Braking will cancel it but you can speed up as well.

The car will slow down after you let off the accelerator pedal and slow back down to original speed.
 

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OP is not talking about ACC but EAS (emergency automated braking) In that case, I don't think that the driver can over ride the system by using the accelerator. Others like Yoda who is more knowledgeable can probably give a definite answer.

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2015 Legacy 3.6R ES, 2014 Forester Touring ES, 2005 Jeep Liberty Limited
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Yes and no! If Eyesight has determine an collision could be imminent no you can't override the braking. Another true life example you trying to move forward but there is a vehicle at a full stop in front, Eyesight will signal by beeping and you cannot accelerate/move forward the vehicle will stay at a full stop.
 

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2016 Outback 3.6 Ltd Red/ES,20 mm RSB
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ES will follow the input from a steering wheel. Just because there is a car in front of you does not mean that ES will react to it when your wheels are turned right and path is clear. Unless you are to slow to react. There are limitations.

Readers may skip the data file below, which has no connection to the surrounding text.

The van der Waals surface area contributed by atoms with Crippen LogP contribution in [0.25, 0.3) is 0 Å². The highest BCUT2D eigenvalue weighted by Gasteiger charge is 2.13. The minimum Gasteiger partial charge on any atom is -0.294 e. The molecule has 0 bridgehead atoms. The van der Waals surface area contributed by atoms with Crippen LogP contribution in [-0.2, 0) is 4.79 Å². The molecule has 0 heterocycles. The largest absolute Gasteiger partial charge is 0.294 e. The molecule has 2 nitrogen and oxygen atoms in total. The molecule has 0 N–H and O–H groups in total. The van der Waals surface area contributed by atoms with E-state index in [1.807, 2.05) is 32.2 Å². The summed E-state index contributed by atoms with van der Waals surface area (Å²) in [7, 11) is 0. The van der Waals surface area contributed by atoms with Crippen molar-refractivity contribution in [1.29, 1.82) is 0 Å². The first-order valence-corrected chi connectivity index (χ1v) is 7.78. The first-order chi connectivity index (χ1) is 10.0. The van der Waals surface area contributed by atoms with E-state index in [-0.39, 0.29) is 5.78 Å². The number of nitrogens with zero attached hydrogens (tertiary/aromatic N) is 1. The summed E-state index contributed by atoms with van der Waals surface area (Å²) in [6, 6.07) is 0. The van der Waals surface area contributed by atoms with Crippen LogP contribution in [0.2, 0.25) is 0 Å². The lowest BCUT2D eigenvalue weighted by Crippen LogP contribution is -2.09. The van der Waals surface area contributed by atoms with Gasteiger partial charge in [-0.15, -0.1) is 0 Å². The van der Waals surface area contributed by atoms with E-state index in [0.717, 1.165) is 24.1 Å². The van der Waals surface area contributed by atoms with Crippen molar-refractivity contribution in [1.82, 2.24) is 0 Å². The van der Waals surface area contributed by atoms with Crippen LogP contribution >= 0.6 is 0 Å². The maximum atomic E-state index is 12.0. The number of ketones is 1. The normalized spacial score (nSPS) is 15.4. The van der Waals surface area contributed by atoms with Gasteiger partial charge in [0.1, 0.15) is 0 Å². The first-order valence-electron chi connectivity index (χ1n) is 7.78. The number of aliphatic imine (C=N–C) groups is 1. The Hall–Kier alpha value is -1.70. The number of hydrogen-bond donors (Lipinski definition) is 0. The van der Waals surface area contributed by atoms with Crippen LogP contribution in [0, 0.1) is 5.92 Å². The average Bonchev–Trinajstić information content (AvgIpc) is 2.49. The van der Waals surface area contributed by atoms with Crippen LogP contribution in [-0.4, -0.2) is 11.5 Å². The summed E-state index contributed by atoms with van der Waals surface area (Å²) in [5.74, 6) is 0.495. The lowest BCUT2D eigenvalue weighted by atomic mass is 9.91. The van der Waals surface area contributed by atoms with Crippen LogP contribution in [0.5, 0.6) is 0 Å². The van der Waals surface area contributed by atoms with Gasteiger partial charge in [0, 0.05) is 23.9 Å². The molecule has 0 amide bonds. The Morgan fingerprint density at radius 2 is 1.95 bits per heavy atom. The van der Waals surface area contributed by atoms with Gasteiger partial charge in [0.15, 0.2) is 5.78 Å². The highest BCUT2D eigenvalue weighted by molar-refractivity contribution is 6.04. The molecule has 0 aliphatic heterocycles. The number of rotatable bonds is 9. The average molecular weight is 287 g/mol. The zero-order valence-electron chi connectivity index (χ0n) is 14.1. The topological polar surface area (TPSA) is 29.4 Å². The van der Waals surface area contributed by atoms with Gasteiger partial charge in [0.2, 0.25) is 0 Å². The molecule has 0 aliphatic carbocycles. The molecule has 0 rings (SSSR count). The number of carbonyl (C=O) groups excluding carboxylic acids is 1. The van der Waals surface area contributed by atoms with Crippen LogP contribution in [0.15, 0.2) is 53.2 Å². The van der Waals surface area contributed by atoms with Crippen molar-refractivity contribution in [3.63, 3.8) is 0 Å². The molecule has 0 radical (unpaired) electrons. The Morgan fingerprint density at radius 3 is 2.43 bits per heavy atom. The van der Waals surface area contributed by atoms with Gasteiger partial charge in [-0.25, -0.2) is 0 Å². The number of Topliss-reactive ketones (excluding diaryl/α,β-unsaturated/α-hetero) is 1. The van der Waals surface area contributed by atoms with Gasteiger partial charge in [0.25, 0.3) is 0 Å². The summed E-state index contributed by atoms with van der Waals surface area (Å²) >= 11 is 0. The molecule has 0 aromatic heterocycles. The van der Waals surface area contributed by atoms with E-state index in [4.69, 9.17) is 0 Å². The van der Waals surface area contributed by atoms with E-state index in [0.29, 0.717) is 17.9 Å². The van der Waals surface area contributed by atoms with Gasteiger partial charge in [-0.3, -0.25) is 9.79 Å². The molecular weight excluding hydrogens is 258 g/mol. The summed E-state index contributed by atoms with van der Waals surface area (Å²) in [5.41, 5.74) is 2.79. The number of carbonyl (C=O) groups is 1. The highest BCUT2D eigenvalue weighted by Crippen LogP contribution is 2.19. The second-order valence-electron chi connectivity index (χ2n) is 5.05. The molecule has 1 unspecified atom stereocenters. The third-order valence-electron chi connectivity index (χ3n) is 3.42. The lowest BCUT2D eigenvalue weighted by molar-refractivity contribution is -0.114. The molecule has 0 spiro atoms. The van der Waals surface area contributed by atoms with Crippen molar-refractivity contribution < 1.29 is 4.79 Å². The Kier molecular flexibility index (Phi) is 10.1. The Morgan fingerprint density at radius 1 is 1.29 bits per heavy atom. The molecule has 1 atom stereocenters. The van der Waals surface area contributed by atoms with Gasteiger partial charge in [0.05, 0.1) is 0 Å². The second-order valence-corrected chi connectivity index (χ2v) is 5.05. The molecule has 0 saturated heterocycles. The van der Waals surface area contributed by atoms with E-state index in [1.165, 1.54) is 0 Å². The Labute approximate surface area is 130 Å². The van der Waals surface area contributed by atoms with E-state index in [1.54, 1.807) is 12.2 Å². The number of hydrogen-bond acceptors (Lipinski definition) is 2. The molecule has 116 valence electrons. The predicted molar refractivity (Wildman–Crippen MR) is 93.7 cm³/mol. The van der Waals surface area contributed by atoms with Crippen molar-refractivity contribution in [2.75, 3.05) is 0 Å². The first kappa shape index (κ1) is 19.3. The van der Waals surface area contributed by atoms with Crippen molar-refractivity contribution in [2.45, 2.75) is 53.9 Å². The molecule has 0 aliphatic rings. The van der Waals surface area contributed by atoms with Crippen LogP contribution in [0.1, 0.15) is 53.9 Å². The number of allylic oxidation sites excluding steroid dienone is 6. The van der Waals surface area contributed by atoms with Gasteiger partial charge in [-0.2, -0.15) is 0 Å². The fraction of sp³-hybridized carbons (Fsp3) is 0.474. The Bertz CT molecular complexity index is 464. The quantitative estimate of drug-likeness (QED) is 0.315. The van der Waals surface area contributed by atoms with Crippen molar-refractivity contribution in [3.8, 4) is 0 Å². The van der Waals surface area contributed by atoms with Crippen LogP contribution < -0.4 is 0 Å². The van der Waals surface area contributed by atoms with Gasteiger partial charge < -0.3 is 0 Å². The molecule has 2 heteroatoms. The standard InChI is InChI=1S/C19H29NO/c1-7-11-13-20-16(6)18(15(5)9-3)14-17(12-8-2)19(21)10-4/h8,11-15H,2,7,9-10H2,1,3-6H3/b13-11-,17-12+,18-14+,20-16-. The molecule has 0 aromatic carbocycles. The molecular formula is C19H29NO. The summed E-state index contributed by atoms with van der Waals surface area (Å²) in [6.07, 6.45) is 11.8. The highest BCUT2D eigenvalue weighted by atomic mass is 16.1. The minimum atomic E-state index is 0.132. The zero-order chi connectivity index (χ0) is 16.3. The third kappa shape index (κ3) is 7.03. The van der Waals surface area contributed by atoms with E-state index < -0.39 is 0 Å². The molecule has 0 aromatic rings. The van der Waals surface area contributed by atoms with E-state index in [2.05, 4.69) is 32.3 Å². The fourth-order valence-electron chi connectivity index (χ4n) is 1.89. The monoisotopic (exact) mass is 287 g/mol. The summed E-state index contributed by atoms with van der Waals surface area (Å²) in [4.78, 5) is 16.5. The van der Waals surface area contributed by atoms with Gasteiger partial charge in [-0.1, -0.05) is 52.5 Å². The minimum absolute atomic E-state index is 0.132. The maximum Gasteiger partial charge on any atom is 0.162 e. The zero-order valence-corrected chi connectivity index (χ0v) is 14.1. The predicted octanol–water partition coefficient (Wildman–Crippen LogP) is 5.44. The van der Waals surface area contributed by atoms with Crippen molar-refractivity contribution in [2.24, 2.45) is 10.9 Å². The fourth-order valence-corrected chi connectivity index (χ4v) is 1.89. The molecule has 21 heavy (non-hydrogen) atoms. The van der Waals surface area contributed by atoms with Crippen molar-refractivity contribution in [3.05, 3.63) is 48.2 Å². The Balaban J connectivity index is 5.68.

Because of scenario you described I try to avoid middle lane as much as possible. I find right lane safer and sometimes faster than the other lanes.
 

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ES will follow the input from a steering wheel. Just because there is a car in front of you does not mean that ES will react to it when your wheels are turned right and path is clear. Unless you are to slow to react. There are limitations.
Because of scenario you described I try to avoid middle lane as much as possible. I find right lane safer and sometimes faster than the other lanes.
I dont think EAB takes into account the front wheel direction. It is a camera based system which senses car direction from camera video images. If the car has already turned and is facing an open space ahead and the camera has time to recognize the new situation, it will not brake.